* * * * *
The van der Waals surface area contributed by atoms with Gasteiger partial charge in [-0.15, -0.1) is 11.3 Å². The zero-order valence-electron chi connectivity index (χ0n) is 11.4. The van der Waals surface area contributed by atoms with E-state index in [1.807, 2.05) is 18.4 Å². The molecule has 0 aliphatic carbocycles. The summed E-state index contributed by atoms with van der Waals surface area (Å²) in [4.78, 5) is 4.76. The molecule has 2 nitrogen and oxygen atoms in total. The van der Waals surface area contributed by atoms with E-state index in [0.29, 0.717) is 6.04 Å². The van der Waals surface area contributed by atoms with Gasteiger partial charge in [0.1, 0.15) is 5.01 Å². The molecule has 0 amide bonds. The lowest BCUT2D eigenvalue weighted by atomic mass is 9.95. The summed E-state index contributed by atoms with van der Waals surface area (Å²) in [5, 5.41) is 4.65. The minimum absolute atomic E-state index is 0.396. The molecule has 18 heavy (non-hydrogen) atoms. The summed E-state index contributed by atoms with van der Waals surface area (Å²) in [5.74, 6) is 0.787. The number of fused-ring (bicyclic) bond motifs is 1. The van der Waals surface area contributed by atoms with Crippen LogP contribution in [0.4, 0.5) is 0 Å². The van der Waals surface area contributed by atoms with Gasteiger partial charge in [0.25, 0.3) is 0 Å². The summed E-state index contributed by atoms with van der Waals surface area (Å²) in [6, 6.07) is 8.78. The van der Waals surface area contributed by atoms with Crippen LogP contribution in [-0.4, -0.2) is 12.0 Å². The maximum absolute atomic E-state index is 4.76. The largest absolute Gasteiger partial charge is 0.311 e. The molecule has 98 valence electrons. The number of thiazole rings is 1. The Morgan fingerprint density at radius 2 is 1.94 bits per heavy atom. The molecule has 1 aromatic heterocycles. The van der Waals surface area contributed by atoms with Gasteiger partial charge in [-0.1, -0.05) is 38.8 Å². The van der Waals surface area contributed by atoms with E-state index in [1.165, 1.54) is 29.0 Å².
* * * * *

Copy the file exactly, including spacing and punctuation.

The van der Waals surface area contributed by atoms with Gasteiger partial charge in [-0.15, -0.1) is 11.3 Å². The zero-order valence-electron chi connectivity index (χ0n) is 11.4. The van der Waals surface area contributed by atoms with E-state index in [1.807, 2.05) is 18.4 Å². The molecule has 0 aliphatic carbocycles. The summed E-state index contributed by atoms with van der Waals surface area (Å²) in [4.78, 5) is 4.76. The molecule has 2 nitrogen and oxygen atoms in total. The van der Waals surface area contributed by atoms with E-state index in [0.29, 0.717) is 6.04 Å². The van der Waals surface area contributed by atoms with Gasteiger partial charge in [0.1, 0.15) is 5.01 Å². The molecule has 0 amide bonds. The lowest BCUT2D eigenvalue weighted by atomic mass is 9.95. The summed E-state index contributed by atoms with van der Waals surface area (Å²) in [5, 5.41) is 4.65. The minimum absolute atomic E-state index is 0.396. The molecule has 18 heavy (non-hydrogen) atoms. The summed E-state index contributed by atoms with van der Waals surface area (Å²) in [5.74, 6) is 0.787. The number of fused-ring (bicyclic) bond motifs is 1. The van der Waals surface area contributed by atoms with Crippen LogP contribution in [0.4, 0.5) is 0 Å². The van der Waals surface area contributed by atoms with Gasteiger partial charge in [0.25, 0.3) is 0 Å². The summed E-state index contributed by atoms with van der Waals surface area (Å²) in [6, 6.07) is 8.78. The van der Waals surface area contributed by atoms with Crippen LogP contribution in [-0.4, -0.2) is 12.0 Å². The maximum absolute atomic E-state index is 4.76. The largest absolute Gasteiger partial charge is 0.311 e. The molecule has 98 valence electrons. The number of thiazole rings is 1. The Morgan fingerprint density at radius 2 is 1.94 bits per heavy atom. The molecule has 1 aromatic heterocycles. The van der Waals surface area contributed by atoms with Gasteiger partial charge in [-0.1, -0.05) is 38.8 Å². The van der Waals surface area contributed by atoms with E-state index in [1.165, 1.54) is 29.0 Å².